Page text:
Mortar to set bath tub?

Discussion in 'Shower & Bathtub Forum & Blog' started by HoneySuckle, Mar 7, 2007.

  1. HoneySuckle

    HoneySuckle New Member

    Is there a specific type of mortar to set a bath tub?:confused:
  2. anything that is mostly sand.
  3. HoneySuckle

    HoneySuckle New Member

    Thanks. Should I get it from HD?
  4. Nothing with small gravels in the mix; that will cause the mortar pack to break up over the years and cause creaking when you step into the tub.
  5. The old college try

    The old college try Engineering Technician

    I set my tub using quickrete mortar last weekend. I can't say how it will hold up in the future, but it feels very solid. I used a fairly stiff mix. I set the tub and then put some weight in it to keep it from rising. Seems good so far.
  6. Randyj

    Randyj Master Plumber

    Here's how I did it on a wooden floor.....just used quickcrete mortar mix....
  7. chassis

    chassis Engineer

    SE Pennsylvania
    I just did this yesterday. Used Quikrete 1102 Mortar Mix. Good stuff, worked great. If the tub has mounting feet, use construction adhesive on the bottom of those also.
  8. smartin684

    smartin684 New Member

    Overflow pipe.

    Randy, I noticed in your picture that you have the overflow/drain already set in place. Then are you just dropping in the tub? Im no expert, but in all the books I have seen they show that this is installed on the tub, then the tub abd drain are all dropped into place. Your way seems a bit easier for restricted spaces. Is this how you did this? Im curious because I will have to do this in the next week or so, and this seems like a good alternative. Any drawbacks to doing it this way? Also, I see you have plasic under the mortar, Is this to keep the wood from drying out the mortar? So I guess the mortar doesnt bond to the floor, but just supports the tub? I have a Kohler tub with feet and they say to use mortar bed. Should I also use adhesive under the four feet? The tub doesnt have a nailing flange.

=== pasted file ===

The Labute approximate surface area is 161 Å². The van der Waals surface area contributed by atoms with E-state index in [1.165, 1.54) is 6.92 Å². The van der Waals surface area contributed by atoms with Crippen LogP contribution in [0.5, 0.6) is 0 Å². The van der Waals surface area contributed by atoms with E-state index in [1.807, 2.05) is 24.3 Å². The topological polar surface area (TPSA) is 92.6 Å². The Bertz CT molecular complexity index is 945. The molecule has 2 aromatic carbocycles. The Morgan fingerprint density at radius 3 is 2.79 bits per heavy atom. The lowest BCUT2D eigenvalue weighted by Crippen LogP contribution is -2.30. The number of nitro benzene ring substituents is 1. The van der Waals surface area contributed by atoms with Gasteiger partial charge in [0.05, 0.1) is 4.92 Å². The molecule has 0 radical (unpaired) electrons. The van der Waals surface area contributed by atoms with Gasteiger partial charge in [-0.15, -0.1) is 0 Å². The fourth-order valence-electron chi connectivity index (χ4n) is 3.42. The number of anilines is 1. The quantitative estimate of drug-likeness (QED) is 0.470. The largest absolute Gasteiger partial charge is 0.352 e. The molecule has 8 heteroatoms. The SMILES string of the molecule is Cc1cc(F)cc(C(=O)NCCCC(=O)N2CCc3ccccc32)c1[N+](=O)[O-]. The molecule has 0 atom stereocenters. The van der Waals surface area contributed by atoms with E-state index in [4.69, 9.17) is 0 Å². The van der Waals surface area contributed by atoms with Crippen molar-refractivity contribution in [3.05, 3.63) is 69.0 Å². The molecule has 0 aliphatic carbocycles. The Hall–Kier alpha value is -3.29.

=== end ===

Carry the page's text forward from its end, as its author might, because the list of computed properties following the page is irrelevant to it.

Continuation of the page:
Last edited: Mar 25, 2007
  9. jadnashua

    jadnashua Retired Defense Industry Engineer xxx

    New England
    If mortar (well, any concrete product) dries too fast, it loses strength - it needs to cure, which is a chemical change which actually incorporates the water into the structure. The plastic underneath stops the wood from pulling moisture out of the mix, allowing the concrete to cure and attain its full strength.
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